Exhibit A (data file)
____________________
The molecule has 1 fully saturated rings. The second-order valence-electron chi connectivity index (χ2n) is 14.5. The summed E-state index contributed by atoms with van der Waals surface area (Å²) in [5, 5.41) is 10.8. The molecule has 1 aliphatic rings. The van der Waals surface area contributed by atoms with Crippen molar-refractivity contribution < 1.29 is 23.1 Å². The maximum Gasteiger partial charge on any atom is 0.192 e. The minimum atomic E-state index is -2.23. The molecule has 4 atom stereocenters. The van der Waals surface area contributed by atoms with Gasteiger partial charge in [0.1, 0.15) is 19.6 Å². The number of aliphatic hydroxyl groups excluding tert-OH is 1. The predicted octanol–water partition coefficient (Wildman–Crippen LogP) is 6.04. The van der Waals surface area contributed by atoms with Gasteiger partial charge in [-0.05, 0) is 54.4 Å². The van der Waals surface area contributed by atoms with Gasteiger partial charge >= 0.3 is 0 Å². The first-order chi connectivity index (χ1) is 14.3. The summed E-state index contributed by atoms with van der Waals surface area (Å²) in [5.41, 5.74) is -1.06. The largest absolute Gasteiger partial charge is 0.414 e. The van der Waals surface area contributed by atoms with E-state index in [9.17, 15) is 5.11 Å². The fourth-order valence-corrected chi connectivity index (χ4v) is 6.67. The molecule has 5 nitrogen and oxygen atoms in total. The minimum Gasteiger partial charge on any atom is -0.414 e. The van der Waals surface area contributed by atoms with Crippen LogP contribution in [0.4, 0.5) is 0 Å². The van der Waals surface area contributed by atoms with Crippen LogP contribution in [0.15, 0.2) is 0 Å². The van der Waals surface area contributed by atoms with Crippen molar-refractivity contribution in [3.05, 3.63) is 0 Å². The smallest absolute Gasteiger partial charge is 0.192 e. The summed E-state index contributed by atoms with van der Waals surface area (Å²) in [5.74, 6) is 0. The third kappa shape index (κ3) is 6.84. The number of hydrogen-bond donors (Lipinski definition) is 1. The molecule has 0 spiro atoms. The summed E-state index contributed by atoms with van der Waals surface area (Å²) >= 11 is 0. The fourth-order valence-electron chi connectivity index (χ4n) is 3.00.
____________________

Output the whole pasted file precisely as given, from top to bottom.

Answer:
The molecule has 1 fully saturated rings. The second-order valence-electron chi connectivity index (χ2n) is 14.5. The summed E-state index contributed by atoms with van der Waals surface area (Å²) in [5, 5.41) is 10.8. The molecule has 1 aliphatic rings. The van der Waals surface area contributed by atoms with Crippen molar-refractivity contribution < 1.29 is 23.1 Å². The maximum Gasteiger partial charge on any atom is 0.192 e. The minimum atomic E-state index is -2.23. The molecule has 4 atom stereocenters. The van der Waals surface area contributed by atoms with Gasteiger partial charge in [0.1, 0.15) is 19.6 Å². The number of aliphatic hydroxyl groups excluding tert-OH is 1. The predicted octanol–water partition coefficient (Wildman–Crippen LogP) is 6.04. The van der Waals surface area contributed by atoms with Gasteiger partial charge in [-0.05, 0) is 54.4 Å². The van der Waals surface area contributed by atoms with Gasteiger partial charge >= 0.3 is 0 Å². The first-order chi connectivity index (χ1) is 14.3. The summed E-state index contributed by atoms with van der Waals surface area (Å²) in [5.41, 5.74) is -1.06. The largest absolute Gasteiger partial charge is 0.414 e. The van der Waals surface area contributed by atoms with E-state index in [9.17, 15) is 5.11 Å². The fourth-order valence-corrected chi connectivity index (χ4v) is 6.67. The molecule has 5 nitrogen and oxygen atoms in total. The minimum Gasteiger partial charge on any atom is -0.414 e. The van der Waals surface area contributed by atoms with Crippen LogP contribution in [0.4, 0.5) is 0 Å². The van der Waals surface area contributed by atoms with Crippen LogP contribution in [0.15, 0.2) is 0 Å². The van der Waals surface area contributed by atoms with Crippen molar-refractivity contribution in [3.05, 3.63) is 0 Å². The smallest absolute Gasteiger partial charge is 0.192 e. The summed E-state index contributed by atoms with van der Waals surface area (Å²) in [5.74, 6) is 0. The third kappa shape index (κ3) is 6.84. The number of hydrogen-bond donors (Lipinski definition) is 1. The molecule has 0 spiro atoms. The summed E-state index contributed by atoms with van der Waals surface area (Å²) >= 11 is 0. The fourth-order valence-electron chi connectivity index (χ4n) is 3.00.